A powerful and unexpectedly different novel from a major writer that takes a new direction … Julia Eccleshare investigates.
Babe, the movie version of that best-selling modern classic, The Sheep-Pig, endorsed Dick King-Smith’s reputation as the best and the funniest writer of such anthropomorphic animal stories.
It would have been easy for Dick King-Smith to sit back and continue to mine that successful vein which also includes such hits as Daggie Dogfoot and The Mouse Butcher. But he has not stood still since the start of his prodigiously productive writing career. Godhanger, his new novel, marks a significant and weighty step forward and beyond the territory that he had so clearly marked out for himself.
How much Dick knew this when he wrote the book it is quite hard to tell as his modesty makes him prone to play down his belief in it. His surprise at the response it has received seems wholly genuine. ‘When a new book comes out, of course I like to have nice reviews. I was sweating on this. I’m still enormously surprised at the reception it has received.’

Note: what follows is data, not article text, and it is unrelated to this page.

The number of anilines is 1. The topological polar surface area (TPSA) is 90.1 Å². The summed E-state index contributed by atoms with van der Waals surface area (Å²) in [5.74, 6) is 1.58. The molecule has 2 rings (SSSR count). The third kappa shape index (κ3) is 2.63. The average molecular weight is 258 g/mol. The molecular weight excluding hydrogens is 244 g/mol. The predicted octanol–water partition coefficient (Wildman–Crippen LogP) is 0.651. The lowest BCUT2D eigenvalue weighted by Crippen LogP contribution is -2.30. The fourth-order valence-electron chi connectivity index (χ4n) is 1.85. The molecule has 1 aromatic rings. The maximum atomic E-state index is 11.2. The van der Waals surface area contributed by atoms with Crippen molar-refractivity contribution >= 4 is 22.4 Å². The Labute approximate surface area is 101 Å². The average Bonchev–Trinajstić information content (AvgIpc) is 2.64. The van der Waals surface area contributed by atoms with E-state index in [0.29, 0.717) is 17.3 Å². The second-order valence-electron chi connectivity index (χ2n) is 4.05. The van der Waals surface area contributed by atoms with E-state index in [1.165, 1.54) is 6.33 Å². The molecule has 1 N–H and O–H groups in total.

So what is so special about Godhanger and why did Dick write it?
‘Now his old familiar nesting-place beckoned, high on a sheltered ledge on the Atlantic cliffs, with his old familiar mate, mother in her time to his many children: the gruff-spoken, hairy-chinned, comfortable roosting partner at the end of so many thousands of days. He was just about to turn for home when he saw a solitary black and white bird flying silently along the wood’s edge. As he watched, it perched for a moment in the top of a single outlying skeleton-elm, long tail dipping up and down, and then flew suddenly and rapidly away with loud calls of alarm.
“Chakka-chakka-chakka-chak!” cried Myles the magpie and Loftus circled higher still. He knew Myles for a thief and a double-dyed villain, but he also knew better than to doubt the ’pie’s warning.
And at that precise moment the evening’s peace was shattered by the blast of a gunshot. After a heartbeat’s pause came the noise of a second shot, followed by a thin agonized screaming that ceased as suddenly as it had arisen. Silence fell again on Godhanger Wood as the raven beat away towards the west.’